2) Vermicomposting on a sunny concrete patio seems like an excellent way to get cooked worms. Avoid.

3) For what you'd spend to set any system up, you could buy enough potting soil to grow anything you want. In my experience, the limiting factor in an awesome container garden is always water, hardly ever the quality of your potting medium. Sometimes fertilizer. But, again, in container situations, I think you're better off with actual fertilizer rather than compost.

If you are not too deterred: MeMail me your location and I might be able to hook you up with some composting resources that are local to you.
posted by purpleclover at 4:12 PM on June 17, 2012 [1 favorite]


As others have already mentioned, EVERYTHING ROTS. It's just a matter of how long it takes. Eventually, even the hardest of materials will break down. Composting is a specific process of managing that process for for benefit as a gardener or to reduce your waste.

A bag of dry leaves will break down on its own, but the timescale required will likely be too long to be useful to you. In other words, your patio will fill up with leaves before they break down.

But there is Good News!

Our world is filled with an unfathomable number of bacteria and fungi that love to eat your garbage. All you have to do is give them food, air and water, and they will spring to life, consuming your trash in short order.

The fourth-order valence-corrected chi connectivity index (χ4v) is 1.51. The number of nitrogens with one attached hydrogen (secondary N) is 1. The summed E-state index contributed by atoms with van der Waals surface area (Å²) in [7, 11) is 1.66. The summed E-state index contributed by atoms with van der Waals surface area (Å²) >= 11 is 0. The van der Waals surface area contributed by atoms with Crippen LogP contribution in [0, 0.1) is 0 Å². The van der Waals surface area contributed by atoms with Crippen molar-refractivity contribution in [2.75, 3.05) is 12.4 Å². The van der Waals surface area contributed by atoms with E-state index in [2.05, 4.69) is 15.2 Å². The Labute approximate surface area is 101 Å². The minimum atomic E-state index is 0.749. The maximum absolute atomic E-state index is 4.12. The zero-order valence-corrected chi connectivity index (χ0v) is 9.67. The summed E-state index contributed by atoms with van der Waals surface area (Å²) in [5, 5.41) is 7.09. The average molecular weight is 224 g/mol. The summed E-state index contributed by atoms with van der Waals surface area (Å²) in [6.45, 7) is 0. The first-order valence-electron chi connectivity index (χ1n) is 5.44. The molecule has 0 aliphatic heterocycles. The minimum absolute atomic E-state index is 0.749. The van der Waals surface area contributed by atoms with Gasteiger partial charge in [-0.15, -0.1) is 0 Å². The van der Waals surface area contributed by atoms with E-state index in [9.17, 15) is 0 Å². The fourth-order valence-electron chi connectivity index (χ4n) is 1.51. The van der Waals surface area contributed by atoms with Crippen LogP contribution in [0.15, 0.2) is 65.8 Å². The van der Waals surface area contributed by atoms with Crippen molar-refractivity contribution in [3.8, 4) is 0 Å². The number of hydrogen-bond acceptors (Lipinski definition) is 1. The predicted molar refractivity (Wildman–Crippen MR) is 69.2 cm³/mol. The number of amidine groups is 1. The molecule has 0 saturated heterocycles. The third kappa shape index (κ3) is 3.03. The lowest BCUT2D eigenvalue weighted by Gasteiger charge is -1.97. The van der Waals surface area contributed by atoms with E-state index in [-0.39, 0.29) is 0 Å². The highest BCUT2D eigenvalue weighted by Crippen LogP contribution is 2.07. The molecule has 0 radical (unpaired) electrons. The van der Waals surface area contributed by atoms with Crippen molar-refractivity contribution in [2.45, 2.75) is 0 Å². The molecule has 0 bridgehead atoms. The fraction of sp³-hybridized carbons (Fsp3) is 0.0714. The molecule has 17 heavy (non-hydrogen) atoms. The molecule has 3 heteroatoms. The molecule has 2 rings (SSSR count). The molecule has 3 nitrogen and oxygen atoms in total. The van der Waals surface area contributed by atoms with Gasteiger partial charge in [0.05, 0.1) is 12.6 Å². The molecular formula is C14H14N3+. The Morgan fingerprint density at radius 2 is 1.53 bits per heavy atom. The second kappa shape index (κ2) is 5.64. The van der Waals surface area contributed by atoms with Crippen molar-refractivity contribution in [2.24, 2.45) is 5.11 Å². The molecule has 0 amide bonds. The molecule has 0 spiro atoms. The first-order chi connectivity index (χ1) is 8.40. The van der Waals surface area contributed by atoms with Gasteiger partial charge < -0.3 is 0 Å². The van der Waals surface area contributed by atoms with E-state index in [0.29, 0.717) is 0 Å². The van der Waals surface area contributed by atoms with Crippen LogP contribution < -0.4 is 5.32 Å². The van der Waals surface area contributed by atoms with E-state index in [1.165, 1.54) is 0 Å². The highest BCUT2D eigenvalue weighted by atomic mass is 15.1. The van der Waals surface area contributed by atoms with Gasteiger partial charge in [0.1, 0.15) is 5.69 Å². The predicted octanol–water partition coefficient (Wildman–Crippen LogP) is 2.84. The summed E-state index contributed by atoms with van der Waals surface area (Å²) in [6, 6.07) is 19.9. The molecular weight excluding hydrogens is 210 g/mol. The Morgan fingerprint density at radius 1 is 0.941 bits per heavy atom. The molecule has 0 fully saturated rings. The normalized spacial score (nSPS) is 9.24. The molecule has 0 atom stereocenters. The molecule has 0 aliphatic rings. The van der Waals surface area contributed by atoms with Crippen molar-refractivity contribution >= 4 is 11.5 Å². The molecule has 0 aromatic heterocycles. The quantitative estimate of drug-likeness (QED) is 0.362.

These critters need nitrogen and carbon to eat. Your kitchen scraps are a great source of nitrogen, as is anything green like fresh grass clippings. The carbon (think of it as the fiber in the bacteria's diet) can be found in "brown" stuff like those dead leaves, paper scraps or cardboard. Therefore you already have a balanced diet, enough to feed untold millions of microbes, right at your fingertips!

You'll want to put more carbon sources in than nitrogen, 2/3 carbon to 1/3 nitrogen is an easy rough estimate. Keep your compost pile in an open (or at least well ventilated) pail, bucket or garbage can, and keep it about as damp as a moist sponge. Put anything you want in there. The smaller the chunks, the quicker it can be eaten up.

Composting is really easy and fun, and when I started doing it my trash output dropped by two thirds overnight.
posted by stephennelson at 4:37 PM on June 17, 2012 [1 favorite]


I think it's a great idea to divert compostables to somewhere other than the landfill. I do it, and I don't have a garden at all, just a tiny backyard. But I'd rather have a compost bin out back that takes all my carrot peelings than send them to a dump in a plastic bag.

Just don't expect that you'll end up with "potting soil" anytime soon. At least where I live (Greater Bostonia), the stuff in my black compost bin never really seems to break down into anything useable. I just ignore it - dump all my veggie & fruit scraps and shredded paper & anything else that's compostable, and let it break down as slowly as it wants to. The ultimate in lazy composting!
posted by acridrabbit at 7:10 AM on June 18, 2012